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Kings Forfeit Game, Broadcast Re-Run of Previous Loss to Warriors

Same different, different gym. A little less unprofessional, but a little bit worse.

The Kings fell in overtime to the Golden State Warriors for the second time this season. There were no choke signs or Vladimir Radmanovic three-pointers. But there was plenty of what is known as DERP. Oh, was there DERP.

Sacramento led by nine points with three minutes left at 99-90. Not only did the Warriors come back. They came back with 1:15 to spare! It went a little like this ...

* Stephen Curry three-pointer over Beno Udrih.
* Tyreke Evans turnover.
* Stephen Curry three-point play on Beno Udrih.
* Tyreke Evans turnover.
* Dorell Wright two-pointer.
* DeMarcus Cousins blocked in the lane.
* David Lee hits one of two from the line.

Tied game.

Those first four possessions show one of the Kings' overriding problems since the trade of Kevin Martin last season. Beno is a huge sieve on defense. He makes an occasional good play, and he tries hard. But he has little capacity of staying in front of anybody, on the pick-and-roll, in isolation, on cuts -- anywhere. He's awful on defense.

But Evans still can't make consistently good decisions with the ball, so you need another ballhandler out there with him when the pressure's on. Reke's had some game-winners, sure. But there have been even more meltdowns like this. I'd love to tease out the timing of his turnovers. My hunch says that they are more frequent in the late fourth quarter.

So, here we have it: Beno's defense kills the team on one end, but Reke's needs ballhandling help desperately. So what do the Kings do in the final three minutes, up nine? Beno guards the second most dangerous Warrior while Reke runs the offense into the ground. The worst of both worlds.

The Warriors reeled off 10 straight to open overtime; fortunately, Kings fans have come to realize overtime means a loss for Sacramento. I almost wish they'd keep Bill Walton on the TV broadcast for the end of a game instead of second and third quarters, because I think he would storm the court and start screaming at everyone in a purple jersey. That'd be more entertaining than the Kings in overtime. To add injury to insult, Donte Greene, in a hustle play down seven with 26 seconds left, collided with Ellis, who had to be helped off the court. You can't fault Greene for the hustle, but you hate to see an MVP-caliber player like Monta go down in overtime. It just proves that meteors like the Kings in crunch time always result in collateral damage.

Evans ended up with a fine line, with 35 points on 14-29 shooting, five assists, three rebounds, three steals, and, guh, six turnovers. He started awful from the floor, missing layups and jumpers alike. But he came around to put upa ton of points. He also held Ellis to 12-29 shooting, no small feat.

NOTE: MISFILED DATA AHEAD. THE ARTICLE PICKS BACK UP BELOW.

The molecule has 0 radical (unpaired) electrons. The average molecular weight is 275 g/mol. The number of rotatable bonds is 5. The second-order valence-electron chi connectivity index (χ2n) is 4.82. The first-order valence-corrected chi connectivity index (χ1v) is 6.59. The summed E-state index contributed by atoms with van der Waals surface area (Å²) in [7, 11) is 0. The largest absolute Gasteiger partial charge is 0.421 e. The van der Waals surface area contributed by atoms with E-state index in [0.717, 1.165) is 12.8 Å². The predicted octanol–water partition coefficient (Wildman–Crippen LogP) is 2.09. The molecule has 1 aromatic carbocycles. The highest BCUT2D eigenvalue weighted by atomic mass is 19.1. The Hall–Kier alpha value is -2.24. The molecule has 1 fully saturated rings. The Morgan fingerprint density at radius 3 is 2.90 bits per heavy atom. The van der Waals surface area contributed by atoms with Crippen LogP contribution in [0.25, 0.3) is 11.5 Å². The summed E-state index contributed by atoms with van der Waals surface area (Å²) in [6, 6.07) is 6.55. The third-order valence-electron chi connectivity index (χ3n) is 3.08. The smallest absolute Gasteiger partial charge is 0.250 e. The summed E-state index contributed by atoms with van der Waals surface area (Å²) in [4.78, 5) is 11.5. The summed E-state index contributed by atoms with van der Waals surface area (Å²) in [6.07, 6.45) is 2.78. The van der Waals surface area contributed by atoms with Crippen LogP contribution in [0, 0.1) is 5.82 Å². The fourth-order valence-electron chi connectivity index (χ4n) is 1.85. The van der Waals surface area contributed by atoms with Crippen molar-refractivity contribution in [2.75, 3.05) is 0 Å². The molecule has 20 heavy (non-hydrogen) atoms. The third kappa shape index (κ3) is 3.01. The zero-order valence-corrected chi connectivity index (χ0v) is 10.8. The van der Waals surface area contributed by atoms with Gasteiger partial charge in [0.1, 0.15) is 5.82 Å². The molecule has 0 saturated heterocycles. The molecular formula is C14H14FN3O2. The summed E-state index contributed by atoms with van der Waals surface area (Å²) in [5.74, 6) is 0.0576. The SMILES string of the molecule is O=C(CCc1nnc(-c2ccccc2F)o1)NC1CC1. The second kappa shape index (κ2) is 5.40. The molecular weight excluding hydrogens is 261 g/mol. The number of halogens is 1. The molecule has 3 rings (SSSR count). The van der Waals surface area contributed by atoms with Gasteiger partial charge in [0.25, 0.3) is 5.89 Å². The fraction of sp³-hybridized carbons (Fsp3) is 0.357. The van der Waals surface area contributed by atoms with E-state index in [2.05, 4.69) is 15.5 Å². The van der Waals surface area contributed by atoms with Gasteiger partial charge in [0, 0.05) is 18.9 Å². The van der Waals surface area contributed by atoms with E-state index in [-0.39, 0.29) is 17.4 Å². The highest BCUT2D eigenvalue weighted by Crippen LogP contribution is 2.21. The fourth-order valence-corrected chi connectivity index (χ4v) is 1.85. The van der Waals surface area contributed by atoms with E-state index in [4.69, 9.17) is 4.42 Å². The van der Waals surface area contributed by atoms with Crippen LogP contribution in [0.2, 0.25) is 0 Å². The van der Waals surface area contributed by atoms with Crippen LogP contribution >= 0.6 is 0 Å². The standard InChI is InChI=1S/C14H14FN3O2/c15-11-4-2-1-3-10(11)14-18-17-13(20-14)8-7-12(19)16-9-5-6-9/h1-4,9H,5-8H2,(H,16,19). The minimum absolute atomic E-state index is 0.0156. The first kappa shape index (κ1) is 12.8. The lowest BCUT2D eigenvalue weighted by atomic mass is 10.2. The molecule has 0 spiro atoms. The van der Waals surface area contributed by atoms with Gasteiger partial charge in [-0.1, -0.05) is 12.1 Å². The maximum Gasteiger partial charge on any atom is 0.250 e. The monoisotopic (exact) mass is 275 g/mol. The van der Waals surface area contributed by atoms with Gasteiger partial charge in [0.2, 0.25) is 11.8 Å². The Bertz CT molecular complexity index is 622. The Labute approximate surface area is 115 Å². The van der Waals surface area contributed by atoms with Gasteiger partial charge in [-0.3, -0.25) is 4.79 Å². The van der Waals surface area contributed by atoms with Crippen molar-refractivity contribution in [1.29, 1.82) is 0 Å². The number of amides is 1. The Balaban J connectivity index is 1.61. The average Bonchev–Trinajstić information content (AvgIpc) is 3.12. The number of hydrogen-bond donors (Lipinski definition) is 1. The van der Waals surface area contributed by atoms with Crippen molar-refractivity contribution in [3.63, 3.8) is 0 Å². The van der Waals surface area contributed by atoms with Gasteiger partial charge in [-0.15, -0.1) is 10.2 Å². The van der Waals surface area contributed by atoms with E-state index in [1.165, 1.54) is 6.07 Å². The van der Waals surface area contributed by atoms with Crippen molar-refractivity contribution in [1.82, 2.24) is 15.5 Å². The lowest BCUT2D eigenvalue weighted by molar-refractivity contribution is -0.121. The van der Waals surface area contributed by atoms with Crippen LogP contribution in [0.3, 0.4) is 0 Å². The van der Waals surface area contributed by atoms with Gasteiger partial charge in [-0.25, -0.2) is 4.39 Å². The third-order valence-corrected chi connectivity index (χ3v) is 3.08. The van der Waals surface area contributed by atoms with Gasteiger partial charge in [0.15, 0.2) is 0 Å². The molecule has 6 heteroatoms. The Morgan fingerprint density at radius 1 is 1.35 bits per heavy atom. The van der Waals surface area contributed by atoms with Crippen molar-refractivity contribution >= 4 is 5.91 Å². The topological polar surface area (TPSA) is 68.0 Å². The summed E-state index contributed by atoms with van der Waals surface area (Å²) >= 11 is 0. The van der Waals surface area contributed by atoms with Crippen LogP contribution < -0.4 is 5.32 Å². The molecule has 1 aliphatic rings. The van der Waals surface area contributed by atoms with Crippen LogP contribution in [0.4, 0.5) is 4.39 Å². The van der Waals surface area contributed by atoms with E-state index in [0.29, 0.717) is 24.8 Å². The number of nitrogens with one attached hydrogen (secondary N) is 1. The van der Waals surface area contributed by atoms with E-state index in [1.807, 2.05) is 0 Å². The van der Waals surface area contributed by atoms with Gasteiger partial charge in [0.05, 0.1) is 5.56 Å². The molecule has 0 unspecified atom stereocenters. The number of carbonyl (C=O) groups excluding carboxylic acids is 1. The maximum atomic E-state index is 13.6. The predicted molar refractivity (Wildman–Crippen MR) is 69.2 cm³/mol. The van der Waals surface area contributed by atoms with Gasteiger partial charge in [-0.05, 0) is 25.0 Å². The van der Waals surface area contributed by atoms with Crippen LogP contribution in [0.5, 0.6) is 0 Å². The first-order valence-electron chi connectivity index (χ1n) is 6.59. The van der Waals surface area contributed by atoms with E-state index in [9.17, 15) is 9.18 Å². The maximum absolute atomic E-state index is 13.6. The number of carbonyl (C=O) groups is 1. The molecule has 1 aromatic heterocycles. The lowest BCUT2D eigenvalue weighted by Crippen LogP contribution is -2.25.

Of course, Ellis hit the shot that sent the game to overtime over Evans, a repeat of his game-winner against the Pacers from Wednesday.


I'm not exactly sure the Kings staff would want Evans to play that; my guess is that the pull-up jumper would be preferred to forcing Ellis to drive into the "teeth" of the Kings' interior defense, where an and-1 could end the game.

The Kings staff did apparently want to try another back-cut alley-oop at the buzzer; you'll be unsurprised to learn that this effort, too, like the one in Atlanta, failed. Donte delivered the pass. Curry locked Omri Casspi's arm up, but, as Grant Napear said repeatedly, hopefully in earshot of Paul Westphal, the refs are never going to call that. An inbounds alley-oop rarely works, especially when neither of the players involved have particularly wonderful hands. The Kings don't have a plethora of shooters, especially with Francisco Garcia out. Still, I feel like with 0.9 seconds left, you have a better chance converting a catch-and-shoot and a catch-and-dunk.

Nine of the Kings' last 11 games have been really close affairs (with a blowout win over Denver and the loss in Boston the exceptions.) In those nine games, three of which went to overtime, the Kings are 2-7. Sacramento is playing so, so, so much better in January than it had all season. But it's not adding much to the win total. The cynical and/or sinister could convince themselves that's the best of both worlds: players are showing progress and effort, but the team's draft status is perserved.

I'm not willing to feel like way for a third straight season. I really, really would love to see these games end as Kings wins.

(Note: I'm not going to cry when the Kings get the No. 4 pick.)